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Author: Ananda Mitra
Publisher: Sage Publications
ISBN/UPC (if available): 8170367271
This book investigates the representation of Indians in Western films and locates this analysis within the context of the larger issue of the manner in which Indian immigrants are viewed in the West today.
Covering a large spectrum of films across several decades, the book conducts its critique by identifying and analyzing those narrative and textual strategies used to propagate an image of Indians that are common to these films. Dr Mitra elaborates how Indians have been portrayed from the gaze of Western colonial perspectives; how a conflictual relationship is established between the natives and colonizers and how these tendencies have persisted even in film about Independent India. He explores the role films play in shaping attitudes in the public sphere, and how movie images translate into social and political action, especially when they concern marginal groups such as immigrants.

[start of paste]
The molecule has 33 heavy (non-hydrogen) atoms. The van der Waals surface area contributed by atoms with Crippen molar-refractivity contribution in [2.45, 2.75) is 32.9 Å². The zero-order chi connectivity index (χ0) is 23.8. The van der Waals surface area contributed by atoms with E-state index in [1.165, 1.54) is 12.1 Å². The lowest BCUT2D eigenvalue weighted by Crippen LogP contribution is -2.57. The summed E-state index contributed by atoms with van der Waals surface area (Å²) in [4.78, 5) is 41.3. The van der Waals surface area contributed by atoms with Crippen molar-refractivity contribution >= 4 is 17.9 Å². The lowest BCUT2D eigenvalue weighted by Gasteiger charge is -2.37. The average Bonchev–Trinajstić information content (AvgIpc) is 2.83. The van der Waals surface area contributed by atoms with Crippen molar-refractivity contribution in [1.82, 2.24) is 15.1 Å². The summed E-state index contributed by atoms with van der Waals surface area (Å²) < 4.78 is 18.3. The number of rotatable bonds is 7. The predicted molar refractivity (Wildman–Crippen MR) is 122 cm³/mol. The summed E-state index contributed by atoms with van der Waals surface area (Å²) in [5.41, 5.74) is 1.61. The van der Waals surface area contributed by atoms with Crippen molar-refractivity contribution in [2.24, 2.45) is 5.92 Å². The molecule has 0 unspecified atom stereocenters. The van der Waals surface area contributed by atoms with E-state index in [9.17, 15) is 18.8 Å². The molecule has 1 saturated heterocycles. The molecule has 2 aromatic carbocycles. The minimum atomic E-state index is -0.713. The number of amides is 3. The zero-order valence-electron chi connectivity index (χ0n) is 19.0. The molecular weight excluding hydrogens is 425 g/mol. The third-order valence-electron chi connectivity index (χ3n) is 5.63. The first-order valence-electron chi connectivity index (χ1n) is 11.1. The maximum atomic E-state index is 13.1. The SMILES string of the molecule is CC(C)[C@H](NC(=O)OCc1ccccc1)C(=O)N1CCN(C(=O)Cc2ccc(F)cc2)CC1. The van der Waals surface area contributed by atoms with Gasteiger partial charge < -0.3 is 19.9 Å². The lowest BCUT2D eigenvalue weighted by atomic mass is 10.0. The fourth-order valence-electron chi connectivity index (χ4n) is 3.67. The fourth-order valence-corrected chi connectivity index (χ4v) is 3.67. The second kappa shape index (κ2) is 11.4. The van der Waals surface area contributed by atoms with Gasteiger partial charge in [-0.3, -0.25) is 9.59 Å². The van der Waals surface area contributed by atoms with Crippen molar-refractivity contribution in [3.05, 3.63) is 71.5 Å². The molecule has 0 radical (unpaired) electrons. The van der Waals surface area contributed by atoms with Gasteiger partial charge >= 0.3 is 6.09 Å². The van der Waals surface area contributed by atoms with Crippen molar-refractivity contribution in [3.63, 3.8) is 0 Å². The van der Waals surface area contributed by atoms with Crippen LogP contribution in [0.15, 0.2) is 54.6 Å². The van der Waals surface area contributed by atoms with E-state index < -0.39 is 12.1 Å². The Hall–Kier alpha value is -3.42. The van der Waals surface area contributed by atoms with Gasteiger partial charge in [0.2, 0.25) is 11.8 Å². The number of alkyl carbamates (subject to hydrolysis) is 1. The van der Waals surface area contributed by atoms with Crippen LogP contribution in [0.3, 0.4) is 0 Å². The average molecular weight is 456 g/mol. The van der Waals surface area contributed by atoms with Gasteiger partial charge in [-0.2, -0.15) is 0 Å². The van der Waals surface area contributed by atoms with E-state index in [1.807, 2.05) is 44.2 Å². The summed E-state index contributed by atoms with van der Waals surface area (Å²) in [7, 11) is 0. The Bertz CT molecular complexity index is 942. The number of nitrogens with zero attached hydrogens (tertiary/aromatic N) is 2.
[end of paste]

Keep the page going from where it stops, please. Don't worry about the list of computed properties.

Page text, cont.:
The unique approach of this book differs from the traditional genre-analysis of movies at it combines a critical-cultural perspective with political and social considerations as to show how movies can play a critical role in shaping public attitudes. Providing alternate ways of 'reading' movies, this book will interest students of intercultural and mass communications, cultural studies, politics and sociology as also media practitioners and film critics.